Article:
ShredMate - The First Bike Computer to Track Your Jumps is Nearly 80% Funded

Sep 13, 2017 at 13:08
by Chris Irlam  
ShredMate - The First Bike Computer to Track Your Jumps is Nearly 80 Funded

bigquotesShredMate is the first bike computer developed purely for mountain biking.

The ShredMate sensor houses a motion sensor to give you more information about your riding.

ShredMate combines a motion sensor with specialized algorithms to give you exciting new information about your riding. The small sensor attaches to your fork and connects directly to your smartphone via Bluetooth to track your ride on the ShredMate app. so that you can view your:

• Jumps – ShredMate locates and measures your jump air time – and landing G-force. By training to reduce your landing g force you will improve your flow on the trail.

• G-Force – ShredMate detects peak G-forces – tight corners, G-outs (and even the odd crash). ShredMate displays these g forces on the map.

• Rough Trails – ShredMate automatically detects when you’re riding a rough trail. ShredMate lets you view each trail separately so that you can view detailed telemetry for the sections of your ride that matter the most.

• Speed – ShredMate shows your route as a trace that changes colour depending on how fast you go. Red for fast, green for slow.

ShredMate - The First Bike Computer to Track Your Jumps is Nearly 80 Funded
ShredMate - The First Bike Computer to Track Your Jumps is Nearly 80 Funded

bigquotesA couple of years ago I was teaching myself how to jump on a mountain bike, but found no way of tracking my progress. We decided to fix this problem by developing ShredMate. Once we added the motion sensor to track jumps, it became clear we could do so much more. Through careful optimization of our algorithms, ShredMate can track G-forces, detect individual trails and measure your jump landing G-force. By training to reduce your jump landing g-force, ShredMate can help improve your riding.Chris, ShredMate Founder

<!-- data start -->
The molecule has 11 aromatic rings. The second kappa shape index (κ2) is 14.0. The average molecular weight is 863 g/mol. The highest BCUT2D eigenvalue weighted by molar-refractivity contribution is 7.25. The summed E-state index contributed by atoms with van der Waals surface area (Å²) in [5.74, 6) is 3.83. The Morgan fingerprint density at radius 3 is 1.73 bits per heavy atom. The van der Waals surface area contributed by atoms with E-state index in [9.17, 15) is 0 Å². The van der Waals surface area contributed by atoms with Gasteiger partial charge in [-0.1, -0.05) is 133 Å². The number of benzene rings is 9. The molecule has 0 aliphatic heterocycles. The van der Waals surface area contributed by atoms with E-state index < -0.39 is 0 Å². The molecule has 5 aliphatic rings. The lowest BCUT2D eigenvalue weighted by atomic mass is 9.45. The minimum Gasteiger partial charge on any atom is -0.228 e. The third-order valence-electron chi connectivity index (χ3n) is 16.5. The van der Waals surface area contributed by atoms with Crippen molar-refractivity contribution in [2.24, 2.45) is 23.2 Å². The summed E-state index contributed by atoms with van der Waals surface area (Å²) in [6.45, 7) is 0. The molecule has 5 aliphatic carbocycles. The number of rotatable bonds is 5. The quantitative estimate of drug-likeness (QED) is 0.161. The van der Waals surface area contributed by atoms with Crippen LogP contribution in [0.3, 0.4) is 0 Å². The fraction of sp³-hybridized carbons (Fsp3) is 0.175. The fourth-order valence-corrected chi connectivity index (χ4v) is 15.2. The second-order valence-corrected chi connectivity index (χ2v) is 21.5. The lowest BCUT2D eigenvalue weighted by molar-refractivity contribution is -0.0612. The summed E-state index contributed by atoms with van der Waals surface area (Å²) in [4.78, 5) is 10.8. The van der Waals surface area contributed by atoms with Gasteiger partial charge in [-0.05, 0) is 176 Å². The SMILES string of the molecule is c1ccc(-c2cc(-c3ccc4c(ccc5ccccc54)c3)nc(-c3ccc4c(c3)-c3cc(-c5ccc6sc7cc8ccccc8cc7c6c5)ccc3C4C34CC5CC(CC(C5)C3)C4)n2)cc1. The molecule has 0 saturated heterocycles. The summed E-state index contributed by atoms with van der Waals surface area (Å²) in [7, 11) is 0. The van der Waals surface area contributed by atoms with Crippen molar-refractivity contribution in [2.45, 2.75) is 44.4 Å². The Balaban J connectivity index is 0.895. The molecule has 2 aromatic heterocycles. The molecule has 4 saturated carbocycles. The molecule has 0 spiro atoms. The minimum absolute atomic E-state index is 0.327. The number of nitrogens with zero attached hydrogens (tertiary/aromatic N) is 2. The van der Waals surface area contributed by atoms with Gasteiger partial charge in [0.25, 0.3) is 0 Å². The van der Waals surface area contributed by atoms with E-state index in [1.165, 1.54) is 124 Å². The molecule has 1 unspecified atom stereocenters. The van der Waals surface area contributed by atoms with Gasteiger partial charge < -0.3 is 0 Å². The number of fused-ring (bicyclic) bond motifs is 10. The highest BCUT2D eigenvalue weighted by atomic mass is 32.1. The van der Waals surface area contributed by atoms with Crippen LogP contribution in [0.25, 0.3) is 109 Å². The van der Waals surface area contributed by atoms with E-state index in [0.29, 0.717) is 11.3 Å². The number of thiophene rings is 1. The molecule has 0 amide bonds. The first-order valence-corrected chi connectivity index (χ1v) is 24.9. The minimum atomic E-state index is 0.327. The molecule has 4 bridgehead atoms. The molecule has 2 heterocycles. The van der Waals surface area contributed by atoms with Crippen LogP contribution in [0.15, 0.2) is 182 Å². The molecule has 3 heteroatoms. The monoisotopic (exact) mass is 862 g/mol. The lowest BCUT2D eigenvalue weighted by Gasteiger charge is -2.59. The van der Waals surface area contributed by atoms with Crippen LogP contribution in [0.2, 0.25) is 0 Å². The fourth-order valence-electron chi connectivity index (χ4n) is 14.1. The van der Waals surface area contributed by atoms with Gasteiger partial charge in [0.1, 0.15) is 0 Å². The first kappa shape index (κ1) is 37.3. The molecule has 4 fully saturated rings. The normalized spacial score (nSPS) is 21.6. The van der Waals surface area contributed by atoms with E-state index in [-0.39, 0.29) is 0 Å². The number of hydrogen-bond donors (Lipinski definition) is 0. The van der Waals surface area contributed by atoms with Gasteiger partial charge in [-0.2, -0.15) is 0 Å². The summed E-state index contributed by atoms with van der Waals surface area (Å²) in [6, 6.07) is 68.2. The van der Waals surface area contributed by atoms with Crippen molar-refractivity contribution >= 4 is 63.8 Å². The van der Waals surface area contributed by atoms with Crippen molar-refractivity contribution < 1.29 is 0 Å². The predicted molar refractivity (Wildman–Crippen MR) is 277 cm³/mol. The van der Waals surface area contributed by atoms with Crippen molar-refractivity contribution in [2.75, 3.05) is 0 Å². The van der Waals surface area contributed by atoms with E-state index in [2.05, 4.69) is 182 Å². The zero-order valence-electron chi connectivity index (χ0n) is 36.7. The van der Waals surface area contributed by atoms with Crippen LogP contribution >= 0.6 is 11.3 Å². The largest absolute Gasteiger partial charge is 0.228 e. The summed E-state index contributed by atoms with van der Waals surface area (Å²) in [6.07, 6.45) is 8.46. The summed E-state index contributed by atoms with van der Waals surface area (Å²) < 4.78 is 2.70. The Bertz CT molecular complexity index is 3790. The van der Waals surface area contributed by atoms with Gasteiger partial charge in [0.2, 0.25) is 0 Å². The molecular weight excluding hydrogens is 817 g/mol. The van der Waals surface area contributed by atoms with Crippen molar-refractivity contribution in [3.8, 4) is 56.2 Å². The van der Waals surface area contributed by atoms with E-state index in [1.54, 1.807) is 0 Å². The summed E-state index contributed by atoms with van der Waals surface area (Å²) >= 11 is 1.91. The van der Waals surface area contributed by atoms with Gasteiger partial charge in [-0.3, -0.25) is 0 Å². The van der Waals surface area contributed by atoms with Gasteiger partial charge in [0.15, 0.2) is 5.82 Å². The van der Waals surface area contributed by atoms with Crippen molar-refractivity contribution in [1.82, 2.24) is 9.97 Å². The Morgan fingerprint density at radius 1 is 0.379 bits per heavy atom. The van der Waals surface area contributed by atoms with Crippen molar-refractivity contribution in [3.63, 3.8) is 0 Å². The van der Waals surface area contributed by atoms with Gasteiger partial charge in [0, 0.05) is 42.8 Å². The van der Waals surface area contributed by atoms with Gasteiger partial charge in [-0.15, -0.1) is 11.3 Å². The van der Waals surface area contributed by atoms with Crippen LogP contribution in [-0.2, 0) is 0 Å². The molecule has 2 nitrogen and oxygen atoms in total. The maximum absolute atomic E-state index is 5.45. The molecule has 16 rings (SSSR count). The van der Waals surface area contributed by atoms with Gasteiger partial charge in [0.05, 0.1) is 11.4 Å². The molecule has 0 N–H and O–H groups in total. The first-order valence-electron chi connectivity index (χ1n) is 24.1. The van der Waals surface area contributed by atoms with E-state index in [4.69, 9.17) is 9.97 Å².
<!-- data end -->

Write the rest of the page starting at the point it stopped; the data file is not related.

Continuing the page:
ShredMate have raised over 75% of our Kickstarter campaign target so far and is available now for a discounted rate of £60 ($77 USD, $97 CAD).


  • 79 1
 "You crashed."
"You crashed again."
"And again."
*Download data*
"Would you like to see every where that you crashed today?"

HAL'S voice or Siri's depending on your age.
  • 22 0
 I'd prefer an angry irishmen
  • 8 0
 What data would I collect if I mount it on my hip. Ok hand.
  • 4 0
 @ibishreddin: Ye fokin crashed agin ya wee git.
  • 13 0
 GLaDOS voice definitely
"A four feet jump there, unbelievable! You, Subject Name Here, must be the pride of Subject Hometown Here."
"If you become light-headed from thirst, feel free to pass out."
  • 2 0
 Yes!!!! Hal for sure
  • 3 0
 @Clarkeh: Irish, not scottish...
  • 1 0
 you made my night !!!!!
  • 49 0
 "You got like three feet of air..."
  • 43 0
 "That was 20 pinkbike feet, man."
  • 13 0
 "...combined total from 17 jumps."
  • 4 0
 that time
  • 1 0
 @Nella-Bella: thanks for finishing that quote properly
  • 34 0
 A device to show how much I suck. Great
  • 24 0
 Well this seems helpful. I'd never be able to figure out how hard I'm casing jumps otherwiseSmile
  • 15 1
 My mates and I would be trying to see who can case it the hardest and survive.
  • 19 0
 "ShredMate automatically detects when you’re riding a rough trail"
If it's one thing I've always wished for, it's something to tell me if I'm on a rough trail
  • 12 0
 How does this differentiate the difference between rough trails and poorly set suspension, or even running a fully rigid bike?
  • 4 0
 just pair to to a shockwiz!
  • 1 0
 @Sardine: opens up allot of options for sure with the shock wiz or the new fox stuff coming out
  • 5 0
 it mounts to lower leg, so it has nothing to do with suspension setup, I guess. Most it could tell that your'e running flat tire
  • 12 0
 But does it pair to my Strava app so I can compete for max airtime while I compete for highest jump while I compete for my daily KOM's? #progression
  • 4 1
 this won't make you better at jumping...just go hit jumps ffs

Any time one of these widgets is released, ask yourself a simple question...are any of the guys you strive to ride like using this shit? No. And if they are, it was given to them.
  • 1 0
 Of course it won't make you better, but it could help measure improvement with practice.
  • 2 0
 Related concept: In the world of motorcycle racing, the idea has been batted around of using GPS data and solenoid valves (or any electronically actuated set up that you prefer) to adjust damper settings on the fly - eg., if you know a smooth high speed turn is on the way, your damping firms up just for that turn.

That seems like a potential application for this type of instrument. If you know what trail you're on, you could download detailed trail data and hook that up to your fork and / or shock.